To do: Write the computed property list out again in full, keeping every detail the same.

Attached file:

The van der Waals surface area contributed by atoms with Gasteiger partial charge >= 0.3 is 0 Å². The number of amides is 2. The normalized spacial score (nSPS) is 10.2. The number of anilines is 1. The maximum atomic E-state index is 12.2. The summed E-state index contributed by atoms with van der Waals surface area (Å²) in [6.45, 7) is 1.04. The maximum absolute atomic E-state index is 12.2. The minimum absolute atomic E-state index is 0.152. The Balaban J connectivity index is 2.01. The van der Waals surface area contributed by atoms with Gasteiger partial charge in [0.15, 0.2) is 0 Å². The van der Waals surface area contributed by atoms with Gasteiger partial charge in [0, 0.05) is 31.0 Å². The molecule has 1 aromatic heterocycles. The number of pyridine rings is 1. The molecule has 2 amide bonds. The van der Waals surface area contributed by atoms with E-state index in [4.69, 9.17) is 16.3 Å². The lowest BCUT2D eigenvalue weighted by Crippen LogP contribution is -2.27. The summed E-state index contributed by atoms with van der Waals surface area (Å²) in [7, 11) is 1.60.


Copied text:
The van der Waals surface area contributed by atoms with Gasteiger partial charge >= 0.3 is 0 Å². The number of amides is 2. The normalized spacial score (nSPS) is 10.2. The number of anilines is 1. The maximum atomic E-state index is 12.2. The summed E-state index contributed by atoms with van der Waals surface area (Å²) in [6.45, 7) is 1.04. The maximum absolute atomic E-state index is 12.2. The minimum absolute atomic E-state index is 0.152. The Balaban J connectivity index is 2.01. The van der Waals surface area contributed by atoms with Gasteiger partial charge in [0.15, 0.2) is 0 Å². The van der Waals surface area contributed by atoms with Gasteiger partial charge in [0, 0.05) is 31.0 Å². The molecule has 1 aromatic heterocycles. The number of pyridine rings is 1. The molecule has 2 amide bonds. The van der Waals surface area contributed by atoms with E-state index in [4.69, 9.17) is 16.3 Å². The lowest BCUT2D eigenvalue weighted by Crippen LogP contribution is -2.27. The summed E-state index contributed by atoms with van der Waals surface area (Å²) in [7, 11) is 1.60.